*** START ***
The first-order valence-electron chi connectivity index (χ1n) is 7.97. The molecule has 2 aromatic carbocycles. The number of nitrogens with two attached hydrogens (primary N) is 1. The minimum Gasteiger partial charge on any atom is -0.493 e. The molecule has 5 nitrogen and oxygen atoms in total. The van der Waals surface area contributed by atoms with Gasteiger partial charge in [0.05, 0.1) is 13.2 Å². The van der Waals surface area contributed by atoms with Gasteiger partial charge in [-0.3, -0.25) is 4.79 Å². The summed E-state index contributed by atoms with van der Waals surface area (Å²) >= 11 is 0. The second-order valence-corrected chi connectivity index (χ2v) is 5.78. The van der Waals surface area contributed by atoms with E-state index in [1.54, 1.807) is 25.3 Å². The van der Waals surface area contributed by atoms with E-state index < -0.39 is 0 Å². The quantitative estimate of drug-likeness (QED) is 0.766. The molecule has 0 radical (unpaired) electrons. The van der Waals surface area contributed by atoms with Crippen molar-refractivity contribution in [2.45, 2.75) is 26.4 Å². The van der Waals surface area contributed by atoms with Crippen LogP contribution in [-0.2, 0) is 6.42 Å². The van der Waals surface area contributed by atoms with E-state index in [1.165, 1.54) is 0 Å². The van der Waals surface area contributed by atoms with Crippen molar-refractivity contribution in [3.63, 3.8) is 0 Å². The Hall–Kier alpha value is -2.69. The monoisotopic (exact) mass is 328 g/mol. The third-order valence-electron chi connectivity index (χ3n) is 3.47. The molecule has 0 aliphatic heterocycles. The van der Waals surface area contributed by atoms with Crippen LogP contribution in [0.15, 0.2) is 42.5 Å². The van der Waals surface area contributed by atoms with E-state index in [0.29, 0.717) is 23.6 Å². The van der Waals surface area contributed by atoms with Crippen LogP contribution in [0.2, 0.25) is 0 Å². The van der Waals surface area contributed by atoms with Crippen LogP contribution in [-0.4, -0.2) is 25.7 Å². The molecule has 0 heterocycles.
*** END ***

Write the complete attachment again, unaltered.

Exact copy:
The first-order valence-electron chi connectivity index (χ1n) is 7.97. The molecule has 2 aromatic carbocycles. The number of nitrogens with two attached hydrogens (primary N) is 1. The minimum Gasteiger partial charge on any atom is -0.493 e. The molecule has 5 nitrogen and oxygen atoms in total. The van der Waals surface area contributed by atoms with Gasteiger partial charge in [0.05, 0.1) is 13.2 Å². The van der Waals surface area contributed by atoms with Gasteiger partial charge in [-0.3, -0.25) is 4.79 Å². The summed E-state index contributed by atoms with van der Waals surface area (Å²) >= 11 is 0. The second-order valence-corrected chi connectivity index (χ2v) is 5.78. The van der Waals surface area contributed by atoms with E-state index in [1.54, 1.807) is 25.3 Å². The van der Waals surface area contributed by atoms with E-state index < -0.39 is 0 Å². The quantitative estimate of drug-likeness (QED) is 0.766. The molecule has 0 radical (unpaired) electrons. The van der Waals surface area contributed by atoms with Crippen molar-refractivity contribution in [2.45, 2.75) is 26.4 Å². The van der Waals surface area contributed by atoms with Crippen LogP contribution in [-0.2, 0) is 6.42 Å². The van der Waals surface area contributed by atoms with E-state index in [1.165, 1.54) is 0 Å². The van der Waals surface area contributed by atoms with Crippen molar-refractivity contribution in [3.63, 3.8) is 0 Å². The Hall–Kier alpha value is -2.69. The monoisotopic (exact) mass is 328 g/mol. The third-order valence-electron chi connectivity index (χ3n) is 3.47. The molecule has 0 aliphatic heterocycles. The van der Waals surface area contributed by atoms with Crippen LogP contribution in [0.15, 0.2) is 42.5 Å². The van der Waals surface area contributed by atoms with E-state index in [0.29, 0.717) is 23.6 Å². The van der Waals surface area contributed by atoms with Crippen LogP contribution in [0.2, 0.25) is 0 Å². The van der Waals surface area contributed by atoms with Crippen LogP contribution in [-0.4, -0.2) is 25.7 Å². The molecule has 0 heterocycles.